Jul 5, 2017: Lockheed Martin’s CH-53K King Stallion programme has successfully completed its first extended "cross country" flight from Sikorsky's West Palm Beach, Florida, facility to Naval Air Station Patuxent River, Maryland. This is the first of several such flights that will occur during 2017 and 2018 as the CH-53K flight test programme transitions to the flight test facilities at Patuxent River (PAX).
The CH-53K helicopter flew from Sikorsky's Development Flight Centre in West Palm Beach to PAX, a distance of around 810 miles. Total flight time was six hours, with two en route fuel stops at Naval Air Station Mayport, Florida, and Marine Corps Air Station New River, North Carolina.
"This first movement of CH-53K flight testing to our customer's facility denotes that the aircraft have achieved sufficient maturity to begin transitioning the focus of the test program from envelope expansion to system qualification testing," said Michael Torok, Sikorsky vice president, CH-53K Programmes. "This has been the plan from the beginning and is another important step toward getting these fantastic aircraft into the hands of the U.S. Marine Corps."
The four CH-53K Engineering Development Model (EDM) aircraft have already completed more than 450 hours of flight testing at Sikorsky's Development Flight Centre in West Palm Beach. The flight test programme will continue to work as it has from the beginning under an Integrated Test Team (ITT) that is comprised of Sikorsky, U.S. Navy Naval Air Systems Command (NAVAIR), and U.S. Marine Corps (USMC) personnel. Testing will continue in both locations, West Palm Beach and Patuxent River throughout the transition period.
"Bringing the CH-53K flight test program to PAX is an exciting milestone; many of the employees dedicated to its advancement now have the opportunity to work right down the street from it," said Col. Hank Vanderborght, U.S. Marine Corps program manager for the Naval Air Systems Command's Heavy Lift Helicopters programme, PMA-261.
In April, the CH-53K King Stallion Program successfully passed its Defense Acquisition Board (DAB) and won a Milestone C decision that approves funding for low rate initial production.
The CH-53K offers unparalleled heavy lift capability with three times the lift of the CH-53E that it replaces. With the increased payload capability and a 12-inch wider internal cabin compared to the predecessor CH-53E, the CH-53K's increased payload capability can take the form of a variety of significant payloads ranging from multiple U.S. Air Force standard 463L pallets to an internally loaded High Mobility Multipurpose Wheeled Vehicle (HMMWV) or a European Fennek armored personnel carrier. Besides, the CH-53K can carry up to three independent external loads at once offering incredible mission flexibility and system efficiency.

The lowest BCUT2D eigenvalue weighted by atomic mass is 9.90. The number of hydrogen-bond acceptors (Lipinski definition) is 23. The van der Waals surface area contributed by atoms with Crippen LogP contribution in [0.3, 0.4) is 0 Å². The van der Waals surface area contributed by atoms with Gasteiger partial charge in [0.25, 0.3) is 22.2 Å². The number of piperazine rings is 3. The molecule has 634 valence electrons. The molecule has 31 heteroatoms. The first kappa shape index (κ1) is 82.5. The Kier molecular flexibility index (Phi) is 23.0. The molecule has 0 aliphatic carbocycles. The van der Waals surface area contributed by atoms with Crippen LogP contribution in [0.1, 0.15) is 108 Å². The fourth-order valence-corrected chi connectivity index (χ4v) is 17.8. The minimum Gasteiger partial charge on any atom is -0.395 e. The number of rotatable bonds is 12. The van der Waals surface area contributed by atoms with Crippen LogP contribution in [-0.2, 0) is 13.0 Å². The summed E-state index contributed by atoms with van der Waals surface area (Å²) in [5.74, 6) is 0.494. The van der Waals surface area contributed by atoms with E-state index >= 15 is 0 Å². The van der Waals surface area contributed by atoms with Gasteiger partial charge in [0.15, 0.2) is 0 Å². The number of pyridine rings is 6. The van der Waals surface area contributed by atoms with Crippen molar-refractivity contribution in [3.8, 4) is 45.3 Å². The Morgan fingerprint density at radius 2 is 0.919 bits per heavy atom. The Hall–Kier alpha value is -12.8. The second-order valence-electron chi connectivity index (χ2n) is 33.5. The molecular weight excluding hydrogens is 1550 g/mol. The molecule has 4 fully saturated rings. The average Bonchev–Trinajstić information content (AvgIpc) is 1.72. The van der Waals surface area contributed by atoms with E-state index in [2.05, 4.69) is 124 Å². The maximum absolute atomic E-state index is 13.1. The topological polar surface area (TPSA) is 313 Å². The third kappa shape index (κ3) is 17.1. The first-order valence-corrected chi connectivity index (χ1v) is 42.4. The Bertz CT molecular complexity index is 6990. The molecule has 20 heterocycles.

The CH-53K offers improved safety features for the warfighter. Safety is developed with full authority fly-by-wire flight controls and mission management that reduces pilot workload and enables the crew to focus on mission execution because the CH-53K all but "flies itself." Features include sophisticated stability augmentation, flight control modes that include attitude command-velocity hold, automated approach to a stabilised hover, position hold and precision tasks in degraded visual environments, and tactile cueing that all permit the pilot to confidently focus on the mission at hand.
Further, the CH-53K has improved reliability and maintainability that exceeds 89 percent mission reliability with a smaller shipboard logistics footprint than the legacy CH-53E.
The U.S. Department of Defense's Program of Record remains at 200 CH-53K aircraft. The first six of the 200 Program of Record aircraft are under contract and scheduled to start delivery next year to the Marine Corps. Two additional aircraft, the first low rate initial production aircraft, are under long lead procurement for parts and materials, with deliveries scheduled to start in 2020. The Marine Corps intends to stand up eight active duty squadrons, one training squadron, and one reserve squadron to support operational requirements.
PHOTO: Lockheed Martin